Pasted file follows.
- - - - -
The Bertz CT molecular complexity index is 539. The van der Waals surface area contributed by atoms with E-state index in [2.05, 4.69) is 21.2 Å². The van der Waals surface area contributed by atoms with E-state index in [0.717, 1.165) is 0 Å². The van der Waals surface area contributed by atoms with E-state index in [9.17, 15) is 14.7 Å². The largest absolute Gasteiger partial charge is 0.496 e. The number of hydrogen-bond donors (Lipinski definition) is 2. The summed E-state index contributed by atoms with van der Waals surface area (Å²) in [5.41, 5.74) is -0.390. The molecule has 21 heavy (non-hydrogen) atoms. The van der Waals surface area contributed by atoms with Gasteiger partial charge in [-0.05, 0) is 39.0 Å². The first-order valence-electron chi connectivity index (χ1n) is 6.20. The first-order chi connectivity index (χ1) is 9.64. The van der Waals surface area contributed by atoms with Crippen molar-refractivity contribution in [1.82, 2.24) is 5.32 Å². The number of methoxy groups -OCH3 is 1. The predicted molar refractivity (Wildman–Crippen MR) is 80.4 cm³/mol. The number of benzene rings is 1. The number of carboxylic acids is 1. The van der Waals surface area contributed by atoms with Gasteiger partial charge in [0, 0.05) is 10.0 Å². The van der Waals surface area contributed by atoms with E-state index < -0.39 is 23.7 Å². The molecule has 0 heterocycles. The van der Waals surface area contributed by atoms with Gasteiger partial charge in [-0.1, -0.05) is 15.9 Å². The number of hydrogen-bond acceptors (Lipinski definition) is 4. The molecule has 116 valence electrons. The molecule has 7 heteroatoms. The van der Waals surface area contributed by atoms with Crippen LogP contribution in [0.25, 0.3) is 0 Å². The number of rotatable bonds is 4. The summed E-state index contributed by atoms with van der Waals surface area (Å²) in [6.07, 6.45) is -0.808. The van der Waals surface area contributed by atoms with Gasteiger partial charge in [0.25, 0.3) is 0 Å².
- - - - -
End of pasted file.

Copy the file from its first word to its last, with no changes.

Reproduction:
The Bertz CT molecular complexity index is 539. The van der Waals surface area contributed by atoms with E-state index in [2.05, 4.69) is 21.2 Å². The van der Waals surface area contributed by atoms with E-state index in [0.717, 1.165) is 0 Å². The van der Waals surface area contributed by atoms with E-state index in [9.17, 15) is 14.7 Å². The largest absolute Gasteiger partial charge is 0.496 e. The number of hydrogen-bond donors (Lipinski definition) is 2. The summed E-state index contributed by atoms with van der Waals surface area (Å²) in [5.41, 5.74) is -0.390. The molecule has 21 heavy (non-hydrogen) atoms. The van der Waals surface area contributed by atoms with Gasteiger partial charge in [-0.05, 0) is 39.0 Å². The first-order valence-electron chi connectivity index (χ1n) is 6.20. The first-order chi connectivity index (χ1) is 9.64. The van der Waals surface area contributed by atoms with Crippen molar-refractivity contribution in [1.82, 2.24) is 5.32 Å². The number of methoxy groups -OCH3 is 1. The predicted molar refractivity (Wildman–Crippen MR) is 80.4 cm³/mol. The number of benzene rings is 1. The number of carboxylic acids is 1. The van der Waals surface area contributed by atoms with Gasteiger partial charge in [0, 0.05) is 10.0 Å². The van der Waals surface area contributed by atoms with E-state index < -0.39 is 23.7 Å². The molecule has 0 heterocycles. The van der Waals surface area contributed by atoms with Gasteiger partial charge in [-0.1, -0.05) is 15.9 Å². The number of hydrogen-bond acceptors (Lipinski definition) is 4. The molecule has 116 valence electrons. The molecule has 7 heteroatoms. The van der Waals surface area contributed by atoms with Crippen LogP contribution in [0.25, 0.3) is 0 Å². The number of rotatable bonds is 4. The summed E-state index contributed by atoms with van der Waals surface area (Å²) in [6.07, 6.45) is -0.808. The van der Waals surface area contributed by atoms with Gasteiger partial charge in [0.25, 0.3) is 0 Å².